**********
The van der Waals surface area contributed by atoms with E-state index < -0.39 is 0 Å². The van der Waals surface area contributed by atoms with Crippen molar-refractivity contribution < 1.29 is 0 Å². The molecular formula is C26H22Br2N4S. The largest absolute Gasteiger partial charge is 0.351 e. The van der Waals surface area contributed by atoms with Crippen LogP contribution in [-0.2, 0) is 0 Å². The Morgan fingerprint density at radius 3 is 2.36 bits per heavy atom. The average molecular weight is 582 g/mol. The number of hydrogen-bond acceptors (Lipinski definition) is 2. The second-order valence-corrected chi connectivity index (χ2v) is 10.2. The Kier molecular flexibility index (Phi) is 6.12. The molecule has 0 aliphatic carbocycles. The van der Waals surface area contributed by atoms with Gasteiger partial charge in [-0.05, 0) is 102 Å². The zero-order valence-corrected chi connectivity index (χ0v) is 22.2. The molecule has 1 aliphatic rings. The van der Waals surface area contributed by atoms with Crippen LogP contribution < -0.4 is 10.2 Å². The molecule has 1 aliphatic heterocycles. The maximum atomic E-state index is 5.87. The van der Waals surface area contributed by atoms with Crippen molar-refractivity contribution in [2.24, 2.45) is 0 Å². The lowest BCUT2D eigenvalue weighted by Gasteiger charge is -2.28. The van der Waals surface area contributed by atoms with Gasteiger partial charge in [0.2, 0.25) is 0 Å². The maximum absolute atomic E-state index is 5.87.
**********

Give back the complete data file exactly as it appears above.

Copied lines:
The van der Waals surface area contributed by atoms with E-state index < -0.39 is 0 Å². The van der Waals surface area contributed by atoms with Crippen molar-refractivity contribution < 1.29 is 0 Å². The molecular formula is C26H22Br2N4S. The largest absolute Gasteiger partial charge is 0.351 e. The van der Waals surface area contributed by atoms with Crippen LogP contribution in [-0.2, 0) is 0 Å². The Morgan fingerprint density at radius 3 is 2.36 bits per heavy atom. The average molecular weight is 582 g/mol. The number of hydrogen-bond acceptors (Lipinski definition) is 2. The second-order valence-corrected chi connectivity index (χ2v) is 10.2. The Kier molecular flexibility index (Phi) is 6.12. The molecule has 0 aliphatic carbocycles. The van der Waals surface area contributed by atoms with Gasteiger partial charge in [-0.05, 0) is 102 Å². The zero-order valence-corrected chi connectivity index (χ0v) is 22.2. The molecule has 1 aliphatic rings. The van der Waals surface area contributed by atoms with Crippen LogP contribution < -0.4 is 10.2 Å². The molecule has 1 aliphatic heterocycles. The maximum atomic E-state index is 5.87. The van der Waals surface area contributed by atoms with Crippen molar-refractivity contribution in [2.24, 2.45) is 0 Å². The lowest BCUT2D eigenvalue weighted by Gasteiger charge is -2.28. The van der Waals surface area contributed by atoms with Gasteiger partial charge in [0.2, 0.25) is 0 Å². The maximum absolute atomic E-state index is 5.87.